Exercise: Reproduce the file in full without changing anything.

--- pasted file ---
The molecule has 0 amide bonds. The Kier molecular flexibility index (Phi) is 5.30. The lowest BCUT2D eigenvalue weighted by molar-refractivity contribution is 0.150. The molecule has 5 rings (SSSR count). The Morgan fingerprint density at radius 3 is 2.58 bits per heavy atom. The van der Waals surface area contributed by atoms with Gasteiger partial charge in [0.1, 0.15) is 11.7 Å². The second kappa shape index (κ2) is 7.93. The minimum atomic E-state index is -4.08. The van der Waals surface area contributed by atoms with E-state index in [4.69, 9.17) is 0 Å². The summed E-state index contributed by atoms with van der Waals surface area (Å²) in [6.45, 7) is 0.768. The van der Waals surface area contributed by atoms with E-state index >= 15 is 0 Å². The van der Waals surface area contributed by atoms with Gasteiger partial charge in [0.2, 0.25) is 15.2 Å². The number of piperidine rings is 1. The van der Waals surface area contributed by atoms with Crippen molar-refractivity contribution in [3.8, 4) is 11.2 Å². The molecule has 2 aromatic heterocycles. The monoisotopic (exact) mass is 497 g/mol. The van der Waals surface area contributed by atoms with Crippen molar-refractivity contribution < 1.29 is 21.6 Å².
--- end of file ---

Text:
The molecule has 0 amide bonds. The Kier molecular flexibility index (Phi) is 5.30. The lowest BCUT2D eigenvalue weighted by molar-refractivity contribution is 0.150. The molecule has 5 rings (SSSR count). The Morgan fingerprint density at radius 3 is 2.58 bits per heavy atom. The van der Waals surface area contributed by atoms with Gasteiger partial charge in [0.1, 0.15) is 11.7 Å². The second kappa shape index (κ2) is 7.93. The minimum atomic E-state index is -4.08. The van der Waals surface area contributed by atoms with E-state index in [4.69, 9.17) is 0 Å². The summed E-state index contributed by atoms with van der Waals surface area (Å²) in [6.45, 7) is 0.768. The van der Waals surface area contributed by atoms with E-state index >= 15 is 0 Å². The van der Waals surface area contributed by atoms with Gasteiger partial charge in [0.2, 0.25) is 15.2 Å². The number of piperidine rings is 1. The van der Waals surface area contributed by atoms with Crippen molar-refractivity contribution in [3.8, 4) is 11.2 Å². The molecule has 2 aromatic heterocycles. The monoisotopic (exact) mass is 497 g/mol. The van der Waals surface area contributed by atoms with Crippen molar-refractivity contribution < 1.29 is 21.6 Å².